I wasn’t involved in all aspects, and I never thought of myself as a leader because I don’t really know what that means. In my house, I take the lead on watering the garden. Does that make me a leader? I don’t know. To answer your question really specifically: At first, I worked with the Black Panther Party newspaper from, let’s say, 1971 to ’73, and then, I was asked to be the director of the Oakland Community School. I was already working with the party newspaper when I started working with the school that you see in the pictures, and I loved it because my daughter and my son were there by that time. And then, when we shifted to Oakland Community School, I was asked to be the director, and that is what I did for nine years; I was in the party for 14 years. I was also, sometimes, a spokesperson for the party, like when Fred Hampton was killed in Chicago. I traveled to Chicago to speak at a very public memorial for him. That’s an old example of what I was doing, but I also spoke about the party’s educational programs regularly and became part of a very wonderful association. It was called the Association of Alternative Schools. Our community school, we didn’t consider it to be just an alternative to public school. It was a model for what could be done even by a public school teacher in his or her own classroom. I loved that organization, and really famous educators who were not known then came through that association, like Jonathan Kozol and Robert Cole. The most amazing part of my life at that time was working with children in that place, and that’s something I had always wanted to do. 

Photography by Stephen Shames, 1972 – Oakland, California: Black Panther children in a classroom with their teacher, Evon Carter, widow of Alprentice “Bunchy” Carter, at the Intercommunal Youth Institute, the Black Panther school.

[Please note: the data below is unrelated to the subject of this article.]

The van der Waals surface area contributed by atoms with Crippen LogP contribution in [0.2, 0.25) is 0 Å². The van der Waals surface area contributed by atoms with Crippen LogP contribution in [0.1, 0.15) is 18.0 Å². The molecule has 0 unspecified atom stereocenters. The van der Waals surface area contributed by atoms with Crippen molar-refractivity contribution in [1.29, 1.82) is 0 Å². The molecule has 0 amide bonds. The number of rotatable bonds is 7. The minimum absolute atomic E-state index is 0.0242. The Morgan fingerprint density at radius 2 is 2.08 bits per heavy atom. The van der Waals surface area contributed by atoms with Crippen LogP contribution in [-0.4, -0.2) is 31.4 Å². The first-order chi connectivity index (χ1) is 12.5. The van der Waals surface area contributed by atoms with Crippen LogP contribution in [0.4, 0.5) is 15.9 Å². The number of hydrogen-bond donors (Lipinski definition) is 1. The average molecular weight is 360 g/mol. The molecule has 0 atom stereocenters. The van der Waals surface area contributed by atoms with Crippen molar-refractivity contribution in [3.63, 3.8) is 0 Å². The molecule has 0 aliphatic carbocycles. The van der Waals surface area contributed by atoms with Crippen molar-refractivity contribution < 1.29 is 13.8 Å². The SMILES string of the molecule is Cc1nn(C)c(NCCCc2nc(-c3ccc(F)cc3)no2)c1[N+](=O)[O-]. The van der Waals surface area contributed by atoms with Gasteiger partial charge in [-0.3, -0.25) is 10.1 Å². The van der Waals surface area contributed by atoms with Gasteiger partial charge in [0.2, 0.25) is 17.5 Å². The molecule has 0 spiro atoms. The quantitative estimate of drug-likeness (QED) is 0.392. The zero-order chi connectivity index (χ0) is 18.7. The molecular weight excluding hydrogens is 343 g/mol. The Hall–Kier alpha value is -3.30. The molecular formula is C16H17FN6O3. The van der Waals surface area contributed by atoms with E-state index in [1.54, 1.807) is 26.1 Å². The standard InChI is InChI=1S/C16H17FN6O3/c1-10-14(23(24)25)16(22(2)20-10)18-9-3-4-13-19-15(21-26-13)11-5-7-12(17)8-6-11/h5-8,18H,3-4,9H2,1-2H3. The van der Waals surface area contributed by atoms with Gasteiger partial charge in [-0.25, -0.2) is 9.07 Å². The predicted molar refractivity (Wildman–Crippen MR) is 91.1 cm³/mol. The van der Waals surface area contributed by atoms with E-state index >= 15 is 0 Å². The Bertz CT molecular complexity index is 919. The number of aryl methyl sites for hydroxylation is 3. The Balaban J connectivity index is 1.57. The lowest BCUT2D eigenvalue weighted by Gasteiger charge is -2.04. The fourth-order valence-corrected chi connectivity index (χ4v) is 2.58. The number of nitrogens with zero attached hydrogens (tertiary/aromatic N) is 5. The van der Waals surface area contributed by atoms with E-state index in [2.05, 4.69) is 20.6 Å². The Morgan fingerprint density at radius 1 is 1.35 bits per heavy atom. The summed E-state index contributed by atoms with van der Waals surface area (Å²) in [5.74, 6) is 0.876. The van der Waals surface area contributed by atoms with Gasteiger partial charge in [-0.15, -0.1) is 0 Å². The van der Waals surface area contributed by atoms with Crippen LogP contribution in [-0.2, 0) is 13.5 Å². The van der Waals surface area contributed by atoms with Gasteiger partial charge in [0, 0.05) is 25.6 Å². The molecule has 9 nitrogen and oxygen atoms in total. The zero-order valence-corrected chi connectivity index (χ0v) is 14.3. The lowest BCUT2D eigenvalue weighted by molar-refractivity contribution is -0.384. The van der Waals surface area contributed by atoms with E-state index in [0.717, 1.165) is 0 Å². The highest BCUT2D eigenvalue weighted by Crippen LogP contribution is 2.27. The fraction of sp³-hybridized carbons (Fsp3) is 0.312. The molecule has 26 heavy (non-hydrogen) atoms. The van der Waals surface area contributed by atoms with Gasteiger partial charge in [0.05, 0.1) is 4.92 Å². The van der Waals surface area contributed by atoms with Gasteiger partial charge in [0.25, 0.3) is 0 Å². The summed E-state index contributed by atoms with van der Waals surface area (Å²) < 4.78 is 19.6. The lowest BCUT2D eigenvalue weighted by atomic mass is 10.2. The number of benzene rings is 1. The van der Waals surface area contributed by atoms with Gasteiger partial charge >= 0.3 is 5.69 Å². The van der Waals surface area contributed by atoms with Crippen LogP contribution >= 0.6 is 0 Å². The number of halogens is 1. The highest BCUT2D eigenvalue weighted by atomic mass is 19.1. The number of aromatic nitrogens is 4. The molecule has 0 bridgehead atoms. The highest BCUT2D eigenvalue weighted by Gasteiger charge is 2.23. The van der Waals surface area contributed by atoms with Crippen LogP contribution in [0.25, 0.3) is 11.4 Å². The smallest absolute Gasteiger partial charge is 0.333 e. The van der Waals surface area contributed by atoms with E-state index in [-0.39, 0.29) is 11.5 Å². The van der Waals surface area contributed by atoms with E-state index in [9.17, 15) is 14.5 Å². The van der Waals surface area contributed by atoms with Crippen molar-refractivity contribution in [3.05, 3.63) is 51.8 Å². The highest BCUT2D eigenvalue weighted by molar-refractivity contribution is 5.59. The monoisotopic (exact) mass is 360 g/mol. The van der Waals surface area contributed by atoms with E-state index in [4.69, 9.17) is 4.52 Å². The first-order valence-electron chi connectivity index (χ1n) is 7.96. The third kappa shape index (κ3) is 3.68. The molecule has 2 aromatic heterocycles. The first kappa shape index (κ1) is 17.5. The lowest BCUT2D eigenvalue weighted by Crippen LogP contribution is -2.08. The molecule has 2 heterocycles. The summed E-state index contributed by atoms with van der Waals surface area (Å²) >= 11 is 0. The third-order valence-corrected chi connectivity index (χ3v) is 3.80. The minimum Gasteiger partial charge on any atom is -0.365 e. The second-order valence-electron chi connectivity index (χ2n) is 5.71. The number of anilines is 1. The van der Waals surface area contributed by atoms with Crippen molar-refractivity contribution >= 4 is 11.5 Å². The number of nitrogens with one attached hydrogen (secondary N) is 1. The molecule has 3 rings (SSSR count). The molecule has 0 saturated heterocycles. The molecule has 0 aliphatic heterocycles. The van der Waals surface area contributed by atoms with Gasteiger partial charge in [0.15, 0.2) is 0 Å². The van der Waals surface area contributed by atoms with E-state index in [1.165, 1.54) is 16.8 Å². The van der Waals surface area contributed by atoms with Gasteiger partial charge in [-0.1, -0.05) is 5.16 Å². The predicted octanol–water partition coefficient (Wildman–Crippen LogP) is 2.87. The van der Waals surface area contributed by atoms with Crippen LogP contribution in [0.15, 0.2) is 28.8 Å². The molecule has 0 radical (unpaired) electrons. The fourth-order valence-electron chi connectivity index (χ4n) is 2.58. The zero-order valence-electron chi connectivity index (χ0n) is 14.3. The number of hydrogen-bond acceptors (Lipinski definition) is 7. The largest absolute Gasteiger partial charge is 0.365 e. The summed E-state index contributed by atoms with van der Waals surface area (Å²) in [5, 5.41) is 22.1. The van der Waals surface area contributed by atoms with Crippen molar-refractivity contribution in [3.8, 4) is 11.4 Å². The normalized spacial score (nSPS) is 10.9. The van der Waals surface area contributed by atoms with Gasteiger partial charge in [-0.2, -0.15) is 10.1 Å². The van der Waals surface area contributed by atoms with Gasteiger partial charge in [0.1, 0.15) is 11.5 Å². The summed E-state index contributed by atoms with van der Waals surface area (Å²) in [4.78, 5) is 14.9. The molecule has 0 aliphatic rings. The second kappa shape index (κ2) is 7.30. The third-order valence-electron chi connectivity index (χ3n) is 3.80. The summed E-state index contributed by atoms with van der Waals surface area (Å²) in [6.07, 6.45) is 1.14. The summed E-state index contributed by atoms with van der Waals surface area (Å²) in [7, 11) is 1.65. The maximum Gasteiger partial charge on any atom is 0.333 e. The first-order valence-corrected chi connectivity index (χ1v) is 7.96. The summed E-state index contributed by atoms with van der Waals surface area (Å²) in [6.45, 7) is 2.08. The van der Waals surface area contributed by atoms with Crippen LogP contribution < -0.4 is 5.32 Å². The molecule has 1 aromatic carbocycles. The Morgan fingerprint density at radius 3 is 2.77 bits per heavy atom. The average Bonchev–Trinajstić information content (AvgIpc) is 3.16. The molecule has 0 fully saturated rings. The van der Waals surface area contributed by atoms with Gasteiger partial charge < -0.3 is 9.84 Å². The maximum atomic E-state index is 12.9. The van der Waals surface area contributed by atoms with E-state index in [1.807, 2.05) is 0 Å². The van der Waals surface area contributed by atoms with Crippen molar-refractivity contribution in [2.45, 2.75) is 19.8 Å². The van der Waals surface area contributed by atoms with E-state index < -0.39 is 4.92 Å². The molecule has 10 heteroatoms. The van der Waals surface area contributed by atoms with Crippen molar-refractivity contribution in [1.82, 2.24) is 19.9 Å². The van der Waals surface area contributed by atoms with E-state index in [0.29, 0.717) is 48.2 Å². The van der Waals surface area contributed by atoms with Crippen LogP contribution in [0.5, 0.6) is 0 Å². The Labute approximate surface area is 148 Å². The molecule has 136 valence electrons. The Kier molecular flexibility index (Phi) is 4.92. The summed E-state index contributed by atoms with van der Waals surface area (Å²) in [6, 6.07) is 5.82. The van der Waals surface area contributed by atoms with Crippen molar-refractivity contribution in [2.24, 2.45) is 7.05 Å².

What do you think drew so many women to the party?

Serving the community. That’s it, period. Seeing a need, recognizing that the party was trying to meet the need, and stepping forward and becoming a part of it. 

There’s a lot of talk about Angela Davis, who is obviously – still – a very famous party member. Were you close with Angela? I know she wrote the preface of the book.

She’s my friend. She will be my friend forever. When she was incarcerated, I was incarcerated. We wrote letters to each other. She is my friend now, and she is one of the kindest and most compassionate, and brave women I’ve ever met. The reason why we know her is that she has continued to serve nonstop. I’ll tell you what she says about herself, and I love it, and I use it too because it’s true: “People talk about me as an icon, but I am one of many.” This book could have been called One of Many. That is how we felt. That’s how we felt in the party. That’s how we felt in the ensuing movements. That is how Alicia [Garza] and Opal [Tometi] and Patrisse [Cullors] felt when they sat together in tears and coined the term “Black Lives Matter.” They weren’t thinking about what would happen and governmental pushback. They were thinking, “Our lives matter.” Three women; three queer women. Three of many. There’s this idea that, if you’re in the public, you must have done something wrong or something right. But it was unheard of before the Black Panther Party for young Black men and women to stand up in the way that we did.

With this book shedding so much light on the intimate stories and history of the party, how would you like the Black Panther Party to be remembered? 

For its legacy, for its love of community, and for what it left for us. I’m telling you, every time I travel – I was in São Paulo, Brazil working with students, and the student organizers had invited people from the nearby favela. We call them ghettos or barrios here. This young student who was taking care of an elderly person with disabilities raised his hand – I spoke very little Portuguese, and he spoke very little English, but we had a translator, thank goodness. I didn’t want to force him to have to say what he wanted to say in English. Ugh, English is not the universal language – Brazilian Portuguese, by the way, just as a side note, is so beautiful.